Bloomberg Billionaires Index

View profiles for each of the world’s 500 richest people, see the biggest movers, and compare fortunes or track returns.

#198 Mohammed Al-Amoudi $7.97B

Random fact: Paid medical bills of the late Ethiopian soccer star, Mengitsu Worku.

Overview

Al Amoudi controls a collection of industrial assets in Sweden, Saudi Arabia and Ethiopia. They include Svenska Petroleum Exploration and Preem, Sweden's biggest oil refiner. He owns Addis Ababa, Ethiopia-based Midroc Gold, the country's biggest miner, as well as hotels, an oil company, and coffee and rice farms.

As of Feb. 24, 2018:
Last change +$47.1M (+0.6%)
YTD change +$171M (+2.2%)
Industry Energy
Biggest asset Preem
Citizenship Saudi Arabia
Age 71
Wealth Self-made
View net worth over:   Max 1 year 1 quarter 1 month 1 week

Relative Value

Mohammed Al-Amoudi's net worth of $7.97B can buy ...

0
troy ounces of gold
0
barrels of crude oil

... and is equivalent to ...

0%
of the GDP of the United States
0%
of the total wealth of the 500 richest people in the world
0%
of the top 100 U.S. college endowments
0%
of the top 200 U.S. executives’ total awarded compensation
0%
of U.S. existing home sales
0
times the median U.S. household income

Latest News

Net Worth Summary

Cash
Private asset
Public asset
Misc. liabilities
Confidence rating:

Al Amoudi's fortune is derived mainly from closely held companies in Sweden, Saudi Arabia and Ethiopia. The analysis assumes the billionaire owns all of the assets because no indication of outside partners has been found.

In Sweden he owns Preem, the country's largest oil refiner according to the company's website, oil explorer Svenska Petroleum and construction and property group Midroc Europe. All three of these businesses disclose financials and are valued using 2016 results. Midroc is valued in three parts: its services units, property unit and its consulting firm, Granitor Invest.

In Saudi Arabia, he owns engineering contractor ABV Rock Group, gas-station operator Naft Services and half of metal fabricator Yanbu Steel. The latter two businesses disclose limited information and are valued using revenue figures calculated based on their publicly traded peers: Naft uses revenue-per-station and Yanbu Steel revenue is derived using fabrication capacity.

Valuation methodologies for these businesses are available to Bloomberg subscribers in the asset note for each company.

In Ethiopia, he owns two gold assets: Midroc Gold, the country's largest miner, according to its website, and the undeveloped Okote Gold Mine. Midroc Gold was first valued in 2013, frozen in 2016 due to a lack of current information about it, and updated in December 2017 using the average enterprise value-to-reserves multiple of its peer group. This led to a $1.3 billion decrease. The Okote project is valued using a discounted cash-flow analysis.

Through Tim Pendry,a spokesman at U.K.-based reputation management consultancy TPPR, Al Amoudi declined to comment on the net worth calculation.

Biography

Birthdate: 1946
Family: Married, 8 children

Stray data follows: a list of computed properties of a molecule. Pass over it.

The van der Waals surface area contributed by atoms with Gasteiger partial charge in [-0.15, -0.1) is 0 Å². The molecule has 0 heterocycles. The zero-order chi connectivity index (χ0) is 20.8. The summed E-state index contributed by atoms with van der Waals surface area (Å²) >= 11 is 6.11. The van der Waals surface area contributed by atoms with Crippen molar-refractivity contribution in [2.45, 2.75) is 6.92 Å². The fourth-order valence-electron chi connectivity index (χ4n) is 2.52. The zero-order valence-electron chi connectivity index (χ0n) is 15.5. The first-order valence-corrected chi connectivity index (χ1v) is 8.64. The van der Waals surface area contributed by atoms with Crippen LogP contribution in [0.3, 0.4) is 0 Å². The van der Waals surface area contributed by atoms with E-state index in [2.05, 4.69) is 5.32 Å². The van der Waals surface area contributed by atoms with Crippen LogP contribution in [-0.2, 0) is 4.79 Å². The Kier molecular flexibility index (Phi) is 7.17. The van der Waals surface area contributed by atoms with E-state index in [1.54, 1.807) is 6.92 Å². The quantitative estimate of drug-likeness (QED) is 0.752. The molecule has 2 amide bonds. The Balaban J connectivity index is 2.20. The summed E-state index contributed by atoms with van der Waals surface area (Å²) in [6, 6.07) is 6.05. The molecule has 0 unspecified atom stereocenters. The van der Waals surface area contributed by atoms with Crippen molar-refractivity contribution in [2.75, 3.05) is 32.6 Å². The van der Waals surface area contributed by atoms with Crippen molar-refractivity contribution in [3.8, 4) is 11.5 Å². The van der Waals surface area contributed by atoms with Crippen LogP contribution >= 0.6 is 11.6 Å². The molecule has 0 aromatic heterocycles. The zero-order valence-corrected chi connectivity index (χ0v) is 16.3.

Education: Addis Ababa University, Graduated

Born in 1946, Al Amoudi grew up in Ethiopia. At the age of 19, he moved to Saudi Arabia, taking Saudi citizenship. There, he built a fortune in the construction and real estate industries, benefiting from government contracts. He created conglomerate Midroc in the early 1980s. In 1988, Midroc's construction arm won a contract to build Saudi Arabia's underground oil storage complex, a multi-billion dollar project.

In the mid-1990s, Al Amoudi also began investing in Ethiopia, forming a close relationship with the ruling party, the Ethiopian People's Revolutionary Democratic Front. He is now the country's single biggest foreign investor, holding a 98 percent stake in Ethiopia's only large-scale gold mine, as well as businesses operating in agriculture, manufacturing, real estate, steel and construction.

Al Amoudi expanded into oil in the 1990s via his energy-focused holding group, Corral Petroleum. He acquired Swedish energy companies OKP (now Preem Petroleum) and Svenska Petroleum in 1994. Five years later, he assumed control of Morocco's two largest oil refineries and merged them to create Samir.

In Ethiopia, he has invested in coffee, rice-growing projects and land, including a 60-year concession on 10,000 hectares in the province of Gambella. The project has attracted criticism from U.S.-based human rights advocacy group, Oakland Institute, which has characterized it as a "land grab" that has forced the relocation of local residents. The government says resettlement has been voluntary and is unrelated to Al Amoudi's development.

In 2005, Al Amoudi was involved in a defamation case in the U.K. after a self-proclaimed terrorist expert, Jean Charles Brisard, published articles accusing him of funding terrorism. The parties settled out of court, and Brisard later apologized, saying his information had been false. In July 2011, a U.K. court awarded Al Amoudi $282,000 in damages in a defamation case against Elias Kifle, publisher of the website Ethiopian Review. In an article, Kifle had also accused Al Amoudi of sponsoring a terrorist organization.

Al Amoudi has been awarded the Order of the Polar Star by King Carl XVI Gustav of Sweden and an honorary doctorate from Addis Ababa University in Ethiopia. He is married and divides his time between residences in Saudi Arabia and the U.K.

Milestones
  • 1946 Mohammed Al Amoudi is born in Ethiopia.
  • 1970 Moves to Saudi Arabia at age 19.
  • 1988 Wins contract to build underground oil storage in Saudi Arabia.
  • 1991 Acquires Unity University, Ethiopia's first privately-owned college.
  • 1994 Acquires Sweden's OK Petroleum, renames it Preem.
  • 1999 Assumes control of Morocco's two largest oil refineries.
  • 2011 Announces plan to invest $2.5 billion in Ethiopian rice projects.
  • 2012 National Mining announces new gold discovery at Okote mine.